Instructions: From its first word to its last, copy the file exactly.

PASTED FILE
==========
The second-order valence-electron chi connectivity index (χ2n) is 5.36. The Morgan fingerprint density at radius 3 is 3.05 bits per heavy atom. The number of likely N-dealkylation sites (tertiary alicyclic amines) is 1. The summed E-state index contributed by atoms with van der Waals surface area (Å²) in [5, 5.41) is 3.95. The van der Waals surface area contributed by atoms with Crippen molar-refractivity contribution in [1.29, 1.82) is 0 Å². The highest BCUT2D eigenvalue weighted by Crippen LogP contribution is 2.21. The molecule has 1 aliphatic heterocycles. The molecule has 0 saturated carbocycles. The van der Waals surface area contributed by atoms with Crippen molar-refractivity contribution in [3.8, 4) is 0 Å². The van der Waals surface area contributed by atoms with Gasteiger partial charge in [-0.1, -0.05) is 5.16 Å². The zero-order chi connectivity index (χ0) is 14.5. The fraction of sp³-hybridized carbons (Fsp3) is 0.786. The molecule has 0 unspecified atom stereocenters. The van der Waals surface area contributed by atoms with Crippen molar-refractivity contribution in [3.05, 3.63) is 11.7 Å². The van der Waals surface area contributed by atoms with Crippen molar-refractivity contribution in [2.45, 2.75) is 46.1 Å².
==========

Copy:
The second-order valence-electron chi connectivity index (χ2n) is 5.36. The Morgan fingerprint density at radius 3 is 3.05 bits per heavy atom. The number of likely N-dealkylation sites (tertiary alicyclic amines) is 1. The summed E-state index contributed by atoms with van der Waals surface area (Å²) in [5, 5.41) is 3.95. The van der Waals surface area contributed by atoms with Crippen molar-refractivity contribution in [1.29, 1.82) is 0 Å². The highest BCUT2D eigenvalue weighted by Crippen LogP contribution is 2.21. The molecule has 1 aliphatic heterocycles. The molecule has 0 saturated carbocycles. The van der Waals surface area contributed by atoms with Crippen molar-refractivity contribution in [3.8, 4) is 0 Å². The van der Waals surface area contributed by atoms with Gasteiger partial charge in [-0.1, -0.05) is 5.16 Å². The zero-order chi connectivity index (χ0) is 14.5. The fraction of sp³-hybridized carbons (Fsp3) is 0.786. The molecule has 0 unspecified atom stereocenters. The van der Waals surface area contributed by atoms with Crippen molar-refractivity contribution in [3.05, 3.63) is 11.7 Å². The van der Waals surface area contributed by atoms with Crippen molar-refractivity contribution in [2.45, 2.75) is 46.1 Å².